I applaud the Glenora Conservation Association and the City of Edmonton in their ongoing attempts to protect and save Edmonton’s mature tree canopy. It is clear there is a desire to balance the needs of new homeowners, and protect the trees. As the president of Tree Canada, Canada’s only national, not-for-profit dedicated to greening communities, I work with communities, provinces and even the federal government to help create, grow and protect urban forests. Urban forests should be a priority at every level of government. Trees are crucial to human health, and to the health of our communities and planet. They provide shade, Urban forests should be a priority at every level of government.clean the air we breathe, help minimize flooding, sequester carbon and contribute to our physical and mental well-being. Alberta’s urban forests are under attack from more than just infill projects, climate change or the use of street salt in winter. Whether it is the mountain pine beetle attacks in Grande Prairie, flooding and snowstorms in Calgary; the eradication of elms in the Prairies (outside Alberta) from Dutch elm disease; or the destruction of ash trees in Eastern Canada from emerald ash borer, our urban forests are at risk. Dialogue like what is happening between Edmonton city councillors and conservation groups gives me hope that urban forests will be treated like the important resource they are. Tree Canada has been working with the Alberta government and private sector partners for many years. We are optimistic the new Alberta government will consider joining B.C., Ontario and Quebec in introducing legislation to enable municipalities to protect their trees. We look forward to seeing how we can revitalize, protect and nurture Edmonton’s (and Alberta’s) urban forests.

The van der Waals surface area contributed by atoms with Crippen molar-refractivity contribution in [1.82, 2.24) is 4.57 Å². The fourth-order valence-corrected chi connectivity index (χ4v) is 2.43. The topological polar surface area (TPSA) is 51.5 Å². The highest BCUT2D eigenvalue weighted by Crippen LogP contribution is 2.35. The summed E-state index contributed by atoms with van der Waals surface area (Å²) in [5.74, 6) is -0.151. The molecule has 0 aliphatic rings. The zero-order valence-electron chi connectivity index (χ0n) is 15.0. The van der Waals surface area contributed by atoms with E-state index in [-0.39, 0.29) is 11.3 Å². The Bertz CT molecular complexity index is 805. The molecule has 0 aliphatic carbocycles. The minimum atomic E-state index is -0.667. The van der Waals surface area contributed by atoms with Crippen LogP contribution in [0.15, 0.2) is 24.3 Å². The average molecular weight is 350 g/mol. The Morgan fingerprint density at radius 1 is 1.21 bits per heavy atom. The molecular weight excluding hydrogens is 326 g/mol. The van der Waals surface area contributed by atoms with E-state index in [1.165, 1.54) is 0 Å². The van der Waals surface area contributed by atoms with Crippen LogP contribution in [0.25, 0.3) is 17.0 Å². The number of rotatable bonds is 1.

Michael Rosen, President of Tree Canada
First printed in the August 31, 2015 letters to the Edmonton Journal Re: “Protect city’s mature trees, activists urge,” Aug. 19 and is reprinted with the author’s permission.